School board approves plan to open up schools to outsiders
The Los Angeles Board of Education voted today to open up 250 schools, including 50 new multimillion-dollar campuses, to outside charter operators and others. The move came after a nearly four-hour debate on a 6-1 vote, with board member Marguerite Poindexter LaMotte opposing.
Under the proposal by board member Yolie Flores Aguilar, nonprofit charter groups and the mayor's group that oversees 11 schools could compete for the chance to run these schools. Ultimately, it will be up to Supt. Ramon C. Cortines to select the winning bid for these campuses.
The debate was heated at times -- with at least one person calling for a recall of Flores Aguilar. Others accused the board of acting out of political ambition and not on behalf of the students in the nation's second-largest school district. Cortines said he supported the proposal because "for too long we have protected the status quo."
Labor unions were especially opposed to the plan, with teachers union head A.J. Duffy saying the district needs to be collaborative if it wants to reform schools.
Board members strongly defended their positions. Flores Aguilar said she found "no sense of urgency" to improve schools during her two years on the board and that she believed her colleagues needed to be the "leaders and reformers that we were elected to be."
Earlier in the day, Mayor Antonio Villaraigosa spoke outside district headquarters before a crowd of at least 2,000 charter school parents and supporters. Most wore light blue shirts emblazoned with the slogan: “My Child, My Choice.”
“We’re here today to stand up for our children,” Villaraigosa told a cheering crowd while standing with about 25 students called up to appear with him. He stood under a banner proclaiming a “Parent Revolution,” which is the name of a parent-organizing campaign supported by leading charter school companies.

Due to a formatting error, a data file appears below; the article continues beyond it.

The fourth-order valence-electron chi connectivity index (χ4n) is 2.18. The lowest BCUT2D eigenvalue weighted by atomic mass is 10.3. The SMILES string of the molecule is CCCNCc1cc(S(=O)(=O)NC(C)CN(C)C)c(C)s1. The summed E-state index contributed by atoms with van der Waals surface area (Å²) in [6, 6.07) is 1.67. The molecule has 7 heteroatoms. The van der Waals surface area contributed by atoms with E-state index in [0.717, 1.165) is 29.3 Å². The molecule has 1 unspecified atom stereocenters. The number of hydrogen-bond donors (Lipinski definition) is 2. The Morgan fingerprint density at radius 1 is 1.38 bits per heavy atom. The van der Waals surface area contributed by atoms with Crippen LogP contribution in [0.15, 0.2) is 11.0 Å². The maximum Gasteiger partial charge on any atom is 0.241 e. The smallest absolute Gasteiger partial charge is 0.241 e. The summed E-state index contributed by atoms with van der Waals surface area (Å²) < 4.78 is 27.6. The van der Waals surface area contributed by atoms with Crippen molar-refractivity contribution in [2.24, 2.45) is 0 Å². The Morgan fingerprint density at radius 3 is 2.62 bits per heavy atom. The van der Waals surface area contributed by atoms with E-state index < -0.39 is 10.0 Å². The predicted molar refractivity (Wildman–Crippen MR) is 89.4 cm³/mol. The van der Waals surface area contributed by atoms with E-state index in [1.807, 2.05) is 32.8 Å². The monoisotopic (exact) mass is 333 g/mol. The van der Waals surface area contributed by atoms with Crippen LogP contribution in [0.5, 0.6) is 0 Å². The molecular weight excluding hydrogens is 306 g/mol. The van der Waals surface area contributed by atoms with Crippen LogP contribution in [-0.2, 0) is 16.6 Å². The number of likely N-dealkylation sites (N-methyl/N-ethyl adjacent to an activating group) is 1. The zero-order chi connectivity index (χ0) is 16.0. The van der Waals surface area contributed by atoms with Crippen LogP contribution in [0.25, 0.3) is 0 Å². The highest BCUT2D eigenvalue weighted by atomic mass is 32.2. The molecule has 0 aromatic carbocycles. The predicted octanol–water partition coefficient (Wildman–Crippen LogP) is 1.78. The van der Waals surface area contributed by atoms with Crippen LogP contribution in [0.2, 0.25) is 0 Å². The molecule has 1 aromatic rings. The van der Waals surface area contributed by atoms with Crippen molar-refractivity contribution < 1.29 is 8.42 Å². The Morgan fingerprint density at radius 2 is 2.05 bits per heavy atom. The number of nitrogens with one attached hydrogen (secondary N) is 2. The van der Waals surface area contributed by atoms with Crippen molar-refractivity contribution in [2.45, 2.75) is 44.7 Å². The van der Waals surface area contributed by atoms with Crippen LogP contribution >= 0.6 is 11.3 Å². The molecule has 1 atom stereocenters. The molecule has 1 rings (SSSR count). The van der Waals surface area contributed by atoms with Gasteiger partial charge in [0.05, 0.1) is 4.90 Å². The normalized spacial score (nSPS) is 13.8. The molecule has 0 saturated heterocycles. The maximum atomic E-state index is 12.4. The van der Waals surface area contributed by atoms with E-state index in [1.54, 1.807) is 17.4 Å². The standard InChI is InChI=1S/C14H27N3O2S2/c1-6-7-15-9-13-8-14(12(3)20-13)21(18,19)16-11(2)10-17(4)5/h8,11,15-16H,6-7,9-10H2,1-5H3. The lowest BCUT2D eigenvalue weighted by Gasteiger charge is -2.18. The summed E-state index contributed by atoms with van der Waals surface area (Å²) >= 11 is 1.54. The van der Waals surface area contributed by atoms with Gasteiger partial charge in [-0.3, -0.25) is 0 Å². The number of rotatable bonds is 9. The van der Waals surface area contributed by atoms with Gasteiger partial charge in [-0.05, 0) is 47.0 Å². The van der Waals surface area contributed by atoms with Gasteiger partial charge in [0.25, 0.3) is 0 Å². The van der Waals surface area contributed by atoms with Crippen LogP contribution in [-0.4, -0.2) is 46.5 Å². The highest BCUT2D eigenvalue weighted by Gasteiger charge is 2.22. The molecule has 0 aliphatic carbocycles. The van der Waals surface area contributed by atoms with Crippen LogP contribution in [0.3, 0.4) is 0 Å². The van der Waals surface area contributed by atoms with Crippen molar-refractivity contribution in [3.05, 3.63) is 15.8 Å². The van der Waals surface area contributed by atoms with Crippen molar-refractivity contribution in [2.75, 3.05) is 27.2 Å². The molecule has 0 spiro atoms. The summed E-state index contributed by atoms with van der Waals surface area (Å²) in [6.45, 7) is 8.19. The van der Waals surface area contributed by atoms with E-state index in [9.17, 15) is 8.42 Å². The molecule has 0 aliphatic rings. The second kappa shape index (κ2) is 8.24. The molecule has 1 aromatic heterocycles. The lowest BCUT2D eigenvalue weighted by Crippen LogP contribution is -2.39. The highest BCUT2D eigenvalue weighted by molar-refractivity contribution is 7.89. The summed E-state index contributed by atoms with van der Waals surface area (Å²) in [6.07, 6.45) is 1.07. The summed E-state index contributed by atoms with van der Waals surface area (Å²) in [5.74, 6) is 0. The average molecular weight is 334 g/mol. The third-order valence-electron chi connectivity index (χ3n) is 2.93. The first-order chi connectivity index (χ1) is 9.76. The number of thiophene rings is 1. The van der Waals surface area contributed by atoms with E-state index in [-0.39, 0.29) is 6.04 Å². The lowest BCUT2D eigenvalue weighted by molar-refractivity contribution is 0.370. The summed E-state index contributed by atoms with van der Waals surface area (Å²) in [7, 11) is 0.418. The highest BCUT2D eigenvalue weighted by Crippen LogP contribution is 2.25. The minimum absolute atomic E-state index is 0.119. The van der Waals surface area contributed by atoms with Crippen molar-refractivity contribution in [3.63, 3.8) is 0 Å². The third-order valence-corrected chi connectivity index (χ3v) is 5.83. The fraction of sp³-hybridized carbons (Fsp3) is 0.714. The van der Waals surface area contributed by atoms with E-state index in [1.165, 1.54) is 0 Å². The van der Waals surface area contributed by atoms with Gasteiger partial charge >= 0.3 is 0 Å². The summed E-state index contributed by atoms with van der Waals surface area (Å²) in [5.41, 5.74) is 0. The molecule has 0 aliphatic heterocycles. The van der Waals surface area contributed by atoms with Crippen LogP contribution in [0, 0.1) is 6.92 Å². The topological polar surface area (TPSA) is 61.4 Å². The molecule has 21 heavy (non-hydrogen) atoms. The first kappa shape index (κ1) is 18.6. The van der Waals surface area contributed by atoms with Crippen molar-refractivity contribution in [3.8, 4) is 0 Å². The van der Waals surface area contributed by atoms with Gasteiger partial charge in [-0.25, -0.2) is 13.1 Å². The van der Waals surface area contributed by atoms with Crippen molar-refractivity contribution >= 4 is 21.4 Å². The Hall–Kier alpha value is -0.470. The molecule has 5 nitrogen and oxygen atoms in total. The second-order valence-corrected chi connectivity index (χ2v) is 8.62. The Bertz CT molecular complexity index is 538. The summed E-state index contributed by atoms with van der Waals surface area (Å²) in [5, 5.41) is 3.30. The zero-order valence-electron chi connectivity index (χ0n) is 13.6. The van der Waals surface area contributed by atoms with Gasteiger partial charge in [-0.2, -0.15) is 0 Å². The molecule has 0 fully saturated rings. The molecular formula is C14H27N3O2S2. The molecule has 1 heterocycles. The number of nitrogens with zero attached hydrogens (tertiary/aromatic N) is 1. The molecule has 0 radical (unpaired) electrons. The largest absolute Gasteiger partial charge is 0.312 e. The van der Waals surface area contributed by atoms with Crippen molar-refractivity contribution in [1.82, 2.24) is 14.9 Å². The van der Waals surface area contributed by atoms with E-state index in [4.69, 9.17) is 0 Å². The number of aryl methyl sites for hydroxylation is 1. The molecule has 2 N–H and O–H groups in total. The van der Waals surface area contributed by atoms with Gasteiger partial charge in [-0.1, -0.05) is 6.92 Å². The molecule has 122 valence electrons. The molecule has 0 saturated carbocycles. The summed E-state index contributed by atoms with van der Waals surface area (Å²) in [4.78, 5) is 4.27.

Outside the meeting room, waiting to get in, were both supporters and opponents of the resolution, written by Flores Aguilar. Labor unions, especially United Teachers Los Angeles, have opposed the measure, which Villaraigosa addressed in remarks that lasted about seven minutes.“I am pro-union but I am pro-parent as well,” the mayor said. “If workers have rights, then parents ought to have rights too.” He added: “This school board understands that parents are going to have a voice.”
Baldwin Hills parent Ennis Cooper and his wife took the day off from work to attend the rally.
“We are here to support parents’ ability to make choices,” Cooper said.
The crowd outside also included many opponents of the measure, which has been expanded to include persistently low-performing schools. About 200 schools could be affected, although the district already has the authority under federal law to restructure such schools.
“There’s no question schools need change,” said first-grade teacher Melissa Wiley, who also opposes the resolution. “But local control is the real issue. UTLA has been asking for it all along.”
-- Howard Blume and Jason Song